Wednesday, August 08, 2018

A Honker of an Asterisk

This story should be required reading for every state legislator in the country.

Far more community college students transfer prior to completing the Associate’s degree than actually complete first.  According to a new report from the National Student Clearinghouse Research Center, about 350,000 transfer before completion, compared to about 60,000 who complete first.  

That matters in several ways.

Most basically, it suggests that measuring community colleges by their graduation rates misses the point.  A student who does a year at Brookdale before transferring to Rutgers, and subsequently graduating, got what she wanted, but she shows up in our numbers as a dropout.  In states with “performance funding,” the community college could be punished for her decision, even if it was what she intended to do all along.

It also contributes to an ongoing stigma against community colleges.  People who only look at “headline” numbers, and don’t bother with the asterisks, look at graduation rates and assume that something is going horribly wrong.  But a ratio of 35 to 6 is such a honker of an asterisk that failing to account for it amounts to misrepresentation. (And that’s before considering the impact on the IPEDS cohort of the spread of dual enrollment and early college programs, among other things.)

The Voluntary Framework of Accountability helps to compensate for that, but the IPEDS rate remains the coin of the realm among non-specialists.  

My preferred measures of community college performance would be based on actual student behavior.  For example, does the percentage of bachelor’s grads in a given area with community college credits roughly match the percentage of undergrads who are enrolled at community colleges?  (Nationally, it does.) If so, then the idea of community colleges as dropout factories is hard to sustain. For programs not built around transfer, how are the employment outcomes? I wouldn’t look at loan repayment rates, just because the percentage of students with loans is so low; it’s a skewed sample.  I would look at achievement gaps by race, sex, age, and income. I would look at ROI for public investment, as well as at local reputation.

If we wanted to get really specific, I’d hire the folks who calculate the “wins above replacement” statistic for baseball players and have them apply something similar to colleges.  The WAR number takes into account the productivity of a given player, and compares it to the productivity of the average replacement player for that position. (For baseball geeks, I’d expect Mike Trout’s WAR to be strongly positive, and Jose Reyes’ to be strongly negative, even without accounting for his pitching.)  Applied to colleges, a similar number could calculate expected results for a given set of students with a given academic profile, then measure whether a college exceeds, meets, or trails that result. That’s very different from a raw graduation rate, because it accounts for the profile of students coming in. Selective colleges screen out anybody high-risk, so their entering freshmen should be expected to do very well, almost regardless of what the college actually does.  Open-admission colleges take on much riskier students, which suggests that the expected outcomes would be different. Failing to account for that is a basic measurement error.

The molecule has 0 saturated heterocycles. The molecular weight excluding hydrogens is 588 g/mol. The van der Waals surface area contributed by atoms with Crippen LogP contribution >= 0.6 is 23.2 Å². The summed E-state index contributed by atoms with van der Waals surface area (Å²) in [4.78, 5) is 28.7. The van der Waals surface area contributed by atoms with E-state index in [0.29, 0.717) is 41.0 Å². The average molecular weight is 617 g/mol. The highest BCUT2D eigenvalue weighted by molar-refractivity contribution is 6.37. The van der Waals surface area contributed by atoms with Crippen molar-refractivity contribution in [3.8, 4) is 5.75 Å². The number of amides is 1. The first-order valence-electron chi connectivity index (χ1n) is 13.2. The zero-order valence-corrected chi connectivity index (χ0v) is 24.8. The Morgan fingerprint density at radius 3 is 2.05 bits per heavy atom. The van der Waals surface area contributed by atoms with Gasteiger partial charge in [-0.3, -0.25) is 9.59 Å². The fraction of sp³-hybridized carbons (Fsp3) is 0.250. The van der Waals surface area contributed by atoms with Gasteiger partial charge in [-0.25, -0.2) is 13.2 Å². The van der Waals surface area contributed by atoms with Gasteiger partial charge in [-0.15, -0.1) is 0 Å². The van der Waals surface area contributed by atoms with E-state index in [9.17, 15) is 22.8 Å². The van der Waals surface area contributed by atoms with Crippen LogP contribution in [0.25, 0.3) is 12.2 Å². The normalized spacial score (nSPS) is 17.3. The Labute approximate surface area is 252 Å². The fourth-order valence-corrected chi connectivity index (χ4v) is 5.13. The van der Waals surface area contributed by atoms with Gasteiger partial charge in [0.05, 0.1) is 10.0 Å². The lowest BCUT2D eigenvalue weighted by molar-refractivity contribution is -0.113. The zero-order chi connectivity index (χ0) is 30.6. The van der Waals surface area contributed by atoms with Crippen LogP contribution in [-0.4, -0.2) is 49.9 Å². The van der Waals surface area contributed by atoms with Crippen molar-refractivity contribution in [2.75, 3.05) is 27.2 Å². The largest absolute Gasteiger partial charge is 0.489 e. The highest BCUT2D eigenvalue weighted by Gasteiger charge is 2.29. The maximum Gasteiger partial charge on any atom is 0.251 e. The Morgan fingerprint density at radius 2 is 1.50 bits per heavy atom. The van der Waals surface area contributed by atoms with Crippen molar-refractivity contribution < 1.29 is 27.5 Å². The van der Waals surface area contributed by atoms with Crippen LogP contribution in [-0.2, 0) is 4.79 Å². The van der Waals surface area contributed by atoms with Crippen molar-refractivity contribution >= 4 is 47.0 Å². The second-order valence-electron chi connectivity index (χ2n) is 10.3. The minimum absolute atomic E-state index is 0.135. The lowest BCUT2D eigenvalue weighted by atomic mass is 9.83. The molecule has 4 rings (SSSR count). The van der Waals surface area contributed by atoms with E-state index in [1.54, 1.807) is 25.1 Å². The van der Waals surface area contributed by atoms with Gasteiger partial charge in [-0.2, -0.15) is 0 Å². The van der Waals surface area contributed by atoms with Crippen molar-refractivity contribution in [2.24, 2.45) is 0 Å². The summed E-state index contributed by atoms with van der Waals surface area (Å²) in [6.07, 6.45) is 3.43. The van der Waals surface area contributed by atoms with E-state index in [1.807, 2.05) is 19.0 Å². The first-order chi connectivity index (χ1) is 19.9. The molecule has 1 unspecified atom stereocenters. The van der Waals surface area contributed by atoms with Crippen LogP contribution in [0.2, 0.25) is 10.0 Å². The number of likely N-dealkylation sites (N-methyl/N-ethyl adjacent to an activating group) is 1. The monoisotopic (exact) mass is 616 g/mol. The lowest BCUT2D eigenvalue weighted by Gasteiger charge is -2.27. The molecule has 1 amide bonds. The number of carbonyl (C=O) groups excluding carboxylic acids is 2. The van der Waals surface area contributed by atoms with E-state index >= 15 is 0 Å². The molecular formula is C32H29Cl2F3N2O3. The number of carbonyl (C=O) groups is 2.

Of course, any measure applied to community colleges should also be applied to the rest of higher education.  Without that, there’s no basis for comparison. Parity of funding, parity of measures; fair is fair.

Better than that, I’d like to see similar ROI analyses applied to, say, regressive tax cuts.  Fair is fair. Compare the social payoff of low marginal taxes and public sector austerity to the social payoff of progressive taxes and a robust public sector.  Because if we’re serious about improving institutional performance at scale, we’ll need to provide resources to do it.

That’s a long-term goal.  In the short term, I’d be happy just to see policymakers and opinion leaders connect the dots and stop taking the headline graduation rates literally.  The level of error is far more than we should ask an asterisk to carry.